Gove plots to scrap GCSEs and bring back the old ‘elitist’ O Level

20 June 2012
link to original

The breaking news tonight, splashed all over the Daily Mail’s website, is that Michael Gove is aiming to scrap the GCSE qualification over the next few years and bring back the old O Level. The Mail claims:

Teachers like me will certainly be taking a big “gulp” at this news. I’m in the position of having taught GCSEs for the last twenty years but having been one of the last cohorts in the mid-1980s to take O Levels. My experience of O Levels were that they were very reductive and somewhat simplistic exams; I’m no fan of GCSEs, but in comparison to the old O Level they are enlightened qualifications! For example, the old O Level English had no coursework or speaking and listening component, and asked questions that required fairly basic skills such as summary skills, essay writing and reading comprehension. My memory of school is doing endless drilling in preparation for these exams to the exclusion of everything else. It left me, like thousands of other pupils, feeling alienated and dispirited. Michael Gove might have enjoyed doing them, but most of us didn’t.

It also has to be borne in mind that O Levels were taken by fewer than a third of pupils, leaving a whopping 70% of pupils to take the second-rate CSE qualification, or leave school with no qualification at all. A return to this sort of elitist qualification system would be an unmitigated disaster, leaving most of our school leavers with second-rate qualifications to their name.

Gove is essentially an “elitist” in the sense that he believes that a certain percentage of pupils should be “creamed off” from the rest; he is the servant of the Tory shires and upper middle-class who want to separate their children off from the “rabble”. He’s shown this time again in his free schools policy, in his sneaky ploy to expand grammar schools, and now, most classically, in his junking of our current examination system. He has little time for the evidence; serious research suggests that GCSE may not be “dumbed down” at all. It’s a contested area, but there’s nothing conclusive to prove O Levels are a “better” qualification.

It’s time for someone in the Lib-Dems and the opposition to start talking about equality more seriously. Where are you Nick Clegg? Where are you Sarah Teather? Do you agree with this dangerous nostalgic nonsense? Where’s Twigg?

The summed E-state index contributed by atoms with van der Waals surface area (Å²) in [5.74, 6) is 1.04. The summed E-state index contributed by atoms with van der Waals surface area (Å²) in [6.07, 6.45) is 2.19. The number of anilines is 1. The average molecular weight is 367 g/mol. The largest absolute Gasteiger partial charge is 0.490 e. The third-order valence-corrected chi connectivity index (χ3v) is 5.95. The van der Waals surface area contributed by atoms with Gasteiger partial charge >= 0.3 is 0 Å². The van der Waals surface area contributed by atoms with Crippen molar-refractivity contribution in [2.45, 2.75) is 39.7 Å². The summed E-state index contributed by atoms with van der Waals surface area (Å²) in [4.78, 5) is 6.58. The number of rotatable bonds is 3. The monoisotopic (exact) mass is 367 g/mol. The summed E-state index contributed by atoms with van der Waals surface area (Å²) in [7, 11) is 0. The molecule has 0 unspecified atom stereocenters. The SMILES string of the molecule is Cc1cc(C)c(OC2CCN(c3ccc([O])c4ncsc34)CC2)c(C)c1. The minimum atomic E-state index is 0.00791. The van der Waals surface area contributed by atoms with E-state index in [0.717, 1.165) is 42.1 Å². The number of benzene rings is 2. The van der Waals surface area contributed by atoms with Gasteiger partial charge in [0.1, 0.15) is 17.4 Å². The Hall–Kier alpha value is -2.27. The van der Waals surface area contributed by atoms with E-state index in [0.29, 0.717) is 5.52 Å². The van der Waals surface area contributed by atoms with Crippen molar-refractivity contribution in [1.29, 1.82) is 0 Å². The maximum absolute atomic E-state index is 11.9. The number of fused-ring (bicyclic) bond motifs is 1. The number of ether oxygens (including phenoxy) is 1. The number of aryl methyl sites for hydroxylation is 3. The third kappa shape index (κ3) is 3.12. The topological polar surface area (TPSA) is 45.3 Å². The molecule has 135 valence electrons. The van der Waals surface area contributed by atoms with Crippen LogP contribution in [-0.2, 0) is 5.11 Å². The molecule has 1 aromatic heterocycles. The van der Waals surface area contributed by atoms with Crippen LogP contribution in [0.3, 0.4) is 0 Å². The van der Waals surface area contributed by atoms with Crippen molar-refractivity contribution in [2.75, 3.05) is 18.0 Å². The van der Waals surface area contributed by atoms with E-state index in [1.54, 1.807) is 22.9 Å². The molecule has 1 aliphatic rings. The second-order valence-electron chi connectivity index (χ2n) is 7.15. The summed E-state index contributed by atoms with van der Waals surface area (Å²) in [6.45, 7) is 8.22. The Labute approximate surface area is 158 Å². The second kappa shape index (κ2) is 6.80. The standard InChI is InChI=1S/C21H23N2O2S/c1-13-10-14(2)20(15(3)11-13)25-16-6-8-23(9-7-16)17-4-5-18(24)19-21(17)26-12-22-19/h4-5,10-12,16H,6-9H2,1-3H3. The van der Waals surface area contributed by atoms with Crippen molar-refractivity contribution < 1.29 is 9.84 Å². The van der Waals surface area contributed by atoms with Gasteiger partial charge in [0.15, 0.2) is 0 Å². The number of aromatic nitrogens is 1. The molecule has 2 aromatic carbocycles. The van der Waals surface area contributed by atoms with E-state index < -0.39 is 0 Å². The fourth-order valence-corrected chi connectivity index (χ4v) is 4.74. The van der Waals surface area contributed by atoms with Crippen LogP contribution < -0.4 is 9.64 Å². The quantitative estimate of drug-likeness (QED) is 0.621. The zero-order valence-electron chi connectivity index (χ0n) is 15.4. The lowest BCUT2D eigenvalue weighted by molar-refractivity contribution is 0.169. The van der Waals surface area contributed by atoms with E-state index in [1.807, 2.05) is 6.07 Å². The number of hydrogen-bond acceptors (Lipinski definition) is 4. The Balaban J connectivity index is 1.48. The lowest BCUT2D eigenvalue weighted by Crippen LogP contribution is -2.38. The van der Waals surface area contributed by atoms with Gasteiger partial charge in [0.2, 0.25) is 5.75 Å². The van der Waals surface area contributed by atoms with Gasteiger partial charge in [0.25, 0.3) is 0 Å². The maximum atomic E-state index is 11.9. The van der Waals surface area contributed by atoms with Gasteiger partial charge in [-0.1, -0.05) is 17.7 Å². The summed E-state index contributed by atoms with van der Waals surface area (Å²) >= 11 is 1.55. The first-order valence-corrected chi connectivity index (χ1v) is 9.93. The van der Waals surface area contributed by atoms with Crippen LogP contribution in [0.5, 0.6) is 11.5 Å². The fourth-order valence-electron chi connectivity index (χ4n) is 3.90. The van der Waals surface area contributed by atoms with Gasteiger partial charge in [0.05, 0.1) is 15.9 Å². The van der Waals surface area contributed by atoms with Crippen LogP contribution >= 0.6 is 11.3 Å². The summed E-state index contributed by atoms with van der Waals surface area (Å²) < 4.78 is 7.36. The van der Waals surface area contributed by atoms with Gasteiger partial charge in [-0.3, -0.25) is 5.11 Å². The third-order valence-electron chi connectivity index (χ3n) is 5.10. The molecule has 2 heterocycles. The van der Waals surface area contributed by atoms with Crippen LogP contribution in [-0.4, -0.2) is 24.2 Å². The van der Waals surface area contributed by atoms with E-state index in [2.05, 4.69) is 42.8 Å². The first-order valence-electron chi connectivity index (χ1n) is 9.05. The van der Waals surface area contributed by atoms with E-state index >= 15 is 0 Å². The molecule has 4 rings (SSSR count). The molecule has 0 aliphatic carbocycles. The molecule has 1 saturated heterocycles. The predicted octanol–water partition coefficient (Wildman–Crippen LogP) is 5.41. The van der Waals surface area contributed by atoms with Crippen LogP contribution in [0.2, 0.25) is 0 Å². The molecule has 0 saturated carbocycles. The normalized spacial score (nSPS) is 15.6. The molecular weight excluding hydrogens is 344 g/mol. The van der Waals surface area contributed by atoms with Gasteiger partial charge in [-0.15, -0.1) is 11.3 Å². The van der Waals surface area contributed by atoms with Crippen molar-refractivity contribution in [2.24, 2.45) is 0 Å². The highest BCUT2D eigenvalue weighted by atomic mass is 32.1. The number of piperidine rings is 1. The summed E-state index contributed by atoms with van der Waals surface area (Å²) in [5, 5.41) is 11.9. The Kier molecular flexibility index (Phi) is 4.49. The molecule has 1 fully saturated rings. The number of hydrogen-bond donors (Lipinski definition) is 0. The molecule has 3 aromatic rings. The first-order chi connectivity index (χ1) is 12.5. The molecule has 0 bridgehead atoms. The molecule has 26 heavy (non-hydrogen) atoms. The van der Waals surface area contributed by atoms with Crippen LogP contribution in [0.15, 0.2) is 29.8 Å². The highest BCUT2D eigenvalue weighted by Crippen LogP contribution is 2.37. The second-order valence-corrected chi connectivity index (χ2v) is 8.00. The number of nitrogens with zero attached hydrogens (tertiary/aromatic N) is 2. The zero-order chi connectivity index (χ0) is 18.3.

What is he is doing our school system is simply very unfair. It’s time to protest.

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17 comments

  1. What’s wrong with intellectual elitism? It’s better than dumbing everyone down to the same level and making the GCSE qualification a laughing stock in business.

    The prizes-for-all philosophy of the last 30 years has not worked. My 14 year-old son, who is reasonably clever and persistently gets 7s in his tests cannot even attempt the 1960s maths entrance exam I did at age 13.

    If the CSE is worthless, then perhaps it should be given some worth – but that can only be done by making it tougher – which again introduces elitism, as not all will pass the exam.

    Catch 22.

  2. Good for Gove. He might not have it absolutely right yet, but good consultation should see him there. It’s long past time that the system is overhauled and children were taught properly. The ‘Loony Left’ in education have ruled for too long.

    from Peter Stubbs
  3. I forgot to mention that Francis Gilbert’s son was not sent to state school for a good education, but to a private school. What should we read into that?

    from Peter Stubbs
  4. Peter – it’s not just the Loony Left; all parties have been equally complicit in the general dumbing down of education.

  5. This from a man who sent his own son to a private school.

    How elitist is that?

    from Bill
  6. is it true your child is in private school as claimed by Guido?
    Makes you a top notch hypocrite

    from david
  7. “SINGAPORE IS A FASCIST STATE!” Hahahahahahahahahahahahahaha, I’m still in tears!

    from Adem Aljo
  8. http://exposingsingapore.wordpress.com/category/one-party-state-singapore/

    from francisgilbert
  9. http://www.francisgilbert.co.uk/2009/10/why-i-moved-my-son-from-a-prep-school-to-a-state-primary/

    from francisgilbert
  10. If your son had had a great time at his prep school, would he still be receiving a private education?

    And my wife would like to know if your son receives any private tuition.

    Looking forward to your replies.

    Zaki and Susan.

    from Zaki Hashmi
  11. SINGAPORE IS A FASCIST STATE!